Some lessons emerge from this history. In the United States, reproductive oppression has taken the form of either discouraging/prohibiting or encouraging/requiring childbearing, depending on societal attitudes about the fitness and value of certain mothers and their children at a given point in time. While its form changes, at bottom, reproductive oppression is the instrumentalization of a person’s reproductive capacity to serve the goals of others. In the United States, these goals have been inextricably tied to slavery, capitalism, white supremacy, nativism, classism, ableism, and cisheteropatriarchy.

In 1994, a Black women’s caucus in Chicago coined the term “reproductive justice” as a framework and vision to articulate what it means to be free from reproductive oppression.2 That vision reflected and built upon a history of organizing and activism by women of color to address the reproductive oppression faced by their communities.3 Reproductive justice recognizes that all people have the human rights (1) not to have a child, (2) to have a child, and (3) to parent children in safe and healthy environments.4 It also recognizes that all people have a right to sexual autonomy and gender freedom.5

This Article begins with the premise that all people have the right to be free from reproductive oppression and that legal systems should be designed to achieve rather than thwart reproductive justice. Part I describes reproductive justice in greater depth. Part II looks at the history of reproductive oppression in the United States, with attention to the role that the law has played in sanctioning, codifying, and enforcing forms of oppression. Part III considers how transformative constitutionalism might better support the goals of reproductive justice than our current constitutional structure. Finally, Part IV considers possible legal strategies to expand constitutional protection for reproductive justice under our existing constitutional scheme.

In undertaking this endeavor, I recognize that reproductive justice activists are skeptical about the place of legal strategies in the quest for reproductive justice.6 I share this skepticism.7 Indeed, historically, the mainstream reproductive rights movement has invested disproportionate attention and resources to legal approaches, crowding out other actors and strategies.8 As discussed below, the Constitution protects a limited set of rights that have been narrowly interpreted. For the most part, U.S. constitutional rights have been limited to their “negative” dimensions, and legal victories often are meaningless without the political will and pressure to implement them. Given all these infirmities, I do not suggest that more resources and energy be expended on legal strategies at the expense of organizing or the investment in resources that families need to thrive, including health care, housing, and safe and healthy communities.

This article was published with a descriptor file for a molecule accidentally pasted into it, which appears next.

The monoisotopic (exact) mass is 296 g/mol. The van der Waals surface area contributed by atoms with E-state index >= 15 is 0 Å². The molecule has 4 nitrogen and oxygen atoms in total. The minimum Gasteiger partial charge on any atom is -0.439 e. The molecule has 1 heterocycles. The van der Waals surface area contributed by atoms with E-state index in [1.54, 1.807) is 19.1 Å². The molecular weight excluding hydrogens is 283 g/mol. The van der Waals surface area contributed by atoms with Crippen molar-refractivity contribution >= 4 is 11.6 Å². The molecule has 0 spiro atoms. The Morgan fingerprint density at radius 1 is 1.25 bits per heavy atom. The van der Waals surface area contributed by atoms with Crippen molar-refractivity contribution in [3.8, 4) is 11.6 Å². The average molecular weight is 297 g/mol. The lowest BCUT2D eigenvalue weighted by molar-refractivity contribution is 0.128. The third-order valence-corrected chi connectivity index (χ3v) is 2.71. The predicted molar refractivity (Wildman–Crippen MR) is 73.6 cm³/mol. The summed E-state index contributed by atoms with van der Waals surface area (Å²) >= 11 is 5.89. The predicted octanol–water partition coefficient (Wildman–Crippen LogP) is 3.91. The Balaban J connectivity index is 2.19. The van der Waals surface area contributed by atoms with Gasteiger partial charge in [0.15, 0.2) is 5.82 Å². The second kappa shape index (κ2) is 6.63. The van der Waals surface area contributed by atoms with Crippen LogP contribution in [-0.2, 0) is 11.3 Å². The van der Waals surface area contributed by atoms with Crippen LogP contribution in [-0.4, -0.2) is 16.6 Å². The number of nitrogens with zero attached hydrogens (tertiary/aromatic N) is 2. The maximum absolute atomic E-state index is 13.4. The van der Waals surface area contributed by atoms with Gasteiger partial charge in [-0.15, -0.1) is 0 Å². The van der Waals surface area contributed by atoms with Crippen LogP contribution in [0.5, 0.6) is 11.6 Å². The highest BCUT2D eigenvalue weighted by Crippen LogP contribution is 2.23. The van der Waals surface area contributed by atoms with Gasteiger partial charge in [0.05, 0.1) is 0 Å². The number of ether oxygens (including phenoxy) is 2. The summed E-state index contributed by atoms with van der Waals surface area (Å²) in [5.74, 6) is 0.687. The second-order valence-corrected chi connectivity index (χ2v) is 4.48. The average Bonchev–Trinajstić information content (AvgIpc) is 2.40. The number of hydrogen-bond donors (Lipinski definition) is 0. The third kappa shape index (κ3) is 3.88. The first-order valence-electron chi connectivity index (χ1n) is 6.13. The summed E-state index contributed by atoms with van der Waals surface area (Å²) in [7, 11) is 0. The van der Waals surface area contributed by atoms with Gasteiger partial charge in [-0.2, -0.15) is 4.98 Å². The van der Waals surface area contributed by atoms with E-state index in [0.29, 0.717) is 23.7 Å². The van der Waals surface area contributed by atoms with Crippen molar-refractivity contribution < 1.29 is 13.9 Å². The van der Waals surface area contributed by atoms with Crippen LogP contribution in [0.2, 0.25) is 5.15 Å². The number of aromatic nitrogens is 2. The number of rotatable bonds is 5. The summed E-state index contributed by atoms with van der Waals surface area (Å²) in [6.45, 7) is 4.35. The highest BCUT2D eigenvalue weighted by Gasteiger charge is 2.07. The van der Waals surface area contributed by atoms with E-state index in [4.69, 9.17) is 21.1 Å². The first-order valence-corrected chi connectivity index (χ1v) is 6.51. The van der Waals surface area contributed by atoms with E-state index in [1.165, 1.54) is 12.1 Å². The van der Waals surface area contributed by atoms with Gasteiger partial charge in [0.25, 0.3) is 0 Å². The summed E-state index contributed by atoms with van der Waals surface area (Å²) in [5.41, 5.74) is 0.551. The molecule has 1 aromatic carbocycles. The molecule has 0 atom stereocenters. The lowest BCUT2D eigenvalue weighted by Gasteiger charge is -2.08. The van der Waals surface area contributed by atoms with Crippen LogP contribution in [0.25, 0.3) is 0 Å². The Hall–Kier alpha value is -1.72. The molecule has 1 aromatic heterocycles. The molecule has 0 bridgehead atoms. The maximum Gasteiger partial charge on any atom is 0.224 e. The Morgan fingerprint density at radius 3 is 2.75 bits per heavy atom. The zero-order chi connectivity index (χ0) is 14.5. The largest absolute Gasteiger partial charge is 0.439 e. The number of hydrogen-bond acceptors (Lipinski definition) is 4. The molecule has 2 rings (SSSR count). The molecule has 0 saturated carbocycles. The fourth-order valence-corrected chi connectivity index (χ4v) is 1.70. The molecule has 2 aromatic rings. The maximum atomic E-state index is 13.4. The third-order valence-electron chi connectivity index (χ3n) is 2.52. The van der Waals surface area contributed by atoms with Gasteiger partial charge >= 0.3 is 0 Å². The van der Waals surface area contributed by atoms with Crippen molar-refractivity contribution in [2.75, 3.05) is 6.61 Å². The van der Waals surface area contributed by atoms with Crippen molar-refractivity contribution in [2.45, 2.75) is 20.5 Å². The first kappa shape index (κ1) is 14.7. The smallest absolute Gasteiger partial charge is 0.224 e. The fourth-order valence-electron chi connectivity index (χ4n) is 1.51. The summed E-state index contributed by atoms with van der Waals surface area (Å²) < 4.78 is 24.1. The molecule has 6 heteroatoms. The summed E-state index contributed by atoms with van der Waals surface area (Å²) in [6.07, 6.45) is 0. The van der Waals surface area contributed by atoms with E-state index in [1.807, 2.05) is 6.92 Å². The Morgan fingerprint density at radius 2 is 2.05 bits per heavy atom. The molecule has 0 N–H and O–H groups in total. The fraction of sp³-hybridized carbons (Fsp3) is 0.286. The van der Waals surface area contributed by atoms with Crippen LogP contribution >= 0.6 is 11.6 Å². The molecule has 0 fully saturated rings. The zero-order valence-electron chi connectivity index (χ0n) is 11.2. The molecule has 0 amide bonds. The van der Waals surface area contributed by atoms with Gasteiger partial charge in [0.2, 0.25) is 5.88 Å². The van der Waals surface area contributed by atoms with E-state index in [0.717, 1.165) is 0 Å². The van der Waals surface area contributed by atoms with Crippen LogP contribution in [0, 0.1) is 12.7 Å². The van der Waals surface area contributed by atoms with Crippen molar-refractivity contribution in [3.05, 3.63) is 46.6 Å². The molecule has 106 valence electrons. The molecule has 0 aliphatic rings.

However, it is useful to consider alternative constitutional approaches to envision how the law could do more.

Keywords: reproductive justice, abortion, contraception, forced sterilization, slavery, transformative constitutinalism, eugenics, population control, birth control

Suggested Citation

Soohoo, Cynthia, Reproductive Justice and Transformative Constitutionalism (October 11, 2021). Available at SSRN: or

Cynthia Soohoo (Contact Author)

City University of New York Law School ( email )

2 Court Square
Long Island City, NY 11101
United States

Do you have a job opening that you would like to promote on SSRN?

Paper statistics

Abstract Views
PlumX Metrics